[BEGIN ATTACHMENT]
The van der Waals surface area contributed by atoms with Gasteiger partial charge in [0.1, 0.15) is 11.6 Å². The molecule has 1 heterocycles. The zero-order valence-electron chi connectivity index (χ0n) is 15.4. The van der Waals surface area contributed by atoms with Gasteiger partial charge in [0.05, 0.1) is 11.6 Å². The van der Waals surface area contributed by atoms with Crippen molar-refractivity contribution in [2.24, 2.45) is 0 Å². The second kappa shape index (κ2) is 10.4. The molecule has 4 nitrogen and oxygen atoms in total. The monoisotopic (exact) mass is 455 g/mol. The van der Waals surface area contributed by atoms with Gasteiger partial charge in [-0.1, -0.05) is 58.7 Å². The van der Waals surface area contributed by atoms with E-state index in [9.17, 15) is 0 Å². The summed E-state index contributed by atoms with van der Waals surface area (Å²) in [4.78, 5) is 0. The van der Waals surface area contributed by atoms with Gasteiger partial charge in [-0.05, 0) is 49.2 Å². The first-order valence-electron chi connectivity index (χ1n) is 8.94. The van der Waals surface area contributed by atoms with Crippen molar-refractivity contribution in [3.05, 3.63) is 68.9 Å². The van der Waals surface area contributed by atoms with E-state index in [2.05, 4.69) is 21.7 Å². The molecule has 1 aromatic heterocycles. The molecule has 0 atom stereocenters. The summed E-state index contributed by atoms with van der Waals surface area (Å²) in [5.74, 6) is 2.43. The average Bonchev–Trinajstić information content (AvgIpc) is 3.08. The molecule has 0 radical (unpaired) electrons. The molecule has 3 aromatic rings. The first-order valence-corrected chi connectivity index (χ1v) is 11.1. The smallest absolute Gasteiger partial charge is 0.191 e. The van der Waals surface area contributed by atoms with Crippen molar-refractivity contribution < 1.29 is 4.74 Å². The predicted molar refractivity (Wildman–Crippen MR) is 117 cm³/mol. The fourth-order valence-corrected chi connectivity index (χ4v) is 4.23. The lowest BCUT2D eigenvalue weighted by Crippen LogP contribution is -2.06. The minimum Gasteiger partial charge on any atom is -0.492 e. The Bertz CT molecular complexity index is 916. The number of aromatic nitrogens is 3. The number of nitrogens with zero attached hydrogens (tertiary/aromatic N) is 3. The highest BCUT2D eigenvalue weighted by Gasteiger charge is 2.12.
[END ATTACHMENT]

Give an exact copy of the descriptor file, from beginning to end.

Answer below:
The van der Waals surface area contributed by atoms with Gasteiger partial charge in [0.1, 0.15) is 11.6 Å². The molecule has 1 heterocycles. The zero-order valence-electron chi connectivity index (χ0n) is 15.4. The van der Waals surface area contributed by atoms with Gasteiger partial charge in [0.05, 0.1) is 11.6 Å². The van der Waals surface area contributed by atoms with Crippen molar-refractivity contribution in [2.24, 2.45) is 0 Å². The second kappa shape index (κ2) is 10.4. The molecule has 4 nitrogen and oxygen atoms in total. The monoisotopic (exact) mass is 455 g/mol. The van der Waals surface area contributed by atoms with Gasteiger partial charge in [-0.1, -0.05) is 58.7 Å². The van der Waals surface area contributed by atoms with E-state index in [9.17, 15) is 0 Å². The summed E-state index contributed by atoms with van der Waals surface area (Å²) in [4.78, 5) is 0. The van der Waals surface area contributed by atoms with Gasteiger partial charge in [-0.05, 0) is 49.2 Å². The first-order valence-electron chi connectivity index (χ1n) is 8.94. The van der Waals surface area contributed by atoms with Crippen molar-refractivity contribution in [3.05, 3.63) is 68.9 Å². The van der Waals surface area contributed by atoms with E-state index in [2.05, 4.69) is 21.7 Å². The molecule has 1 aromatic heterocycles. The molecule has 0 atom stereocenters. The summed E-state index contributed by atoms with van der Waals surface area (Å²) in [5.74, 6) is 2.43. The average Bonchev–Trinajstić information content (AvgIpc) is 3.08. The molecule has 0 radical (unpaired) electrons. The molecule has 3 aromatic rings. The first-order valence-corrected chi connectivity index (χ1v) is 11.1. The smallest absolute Gasteiger partial charge is 0.191 e. The van der Waals surface area contributed by atoms with Crippen molar-refractivity contribution < 1.29 is 4.74 Å². The predicted molar refractivity (Wildman–Crippen MR) is 117 cm³/mol. The fourth-order valence-corrected chi connectivity index (χ4v) is 4.23. The lowest BCUT2D eigenvalue weighted by Crippen LogP contribution is -2.06. The minimum Gasteiger partial charge on any atom is -0.492 e. The Bertz CT molecular complexity index is 916. The number of aromatic nitrogens is 3. The number of nitrogens with zero attached hydrogens (tertiary/aromatic N) is 3. The highest BCUT2D eigenvalue weighted by Gasteiger charge is 2.12.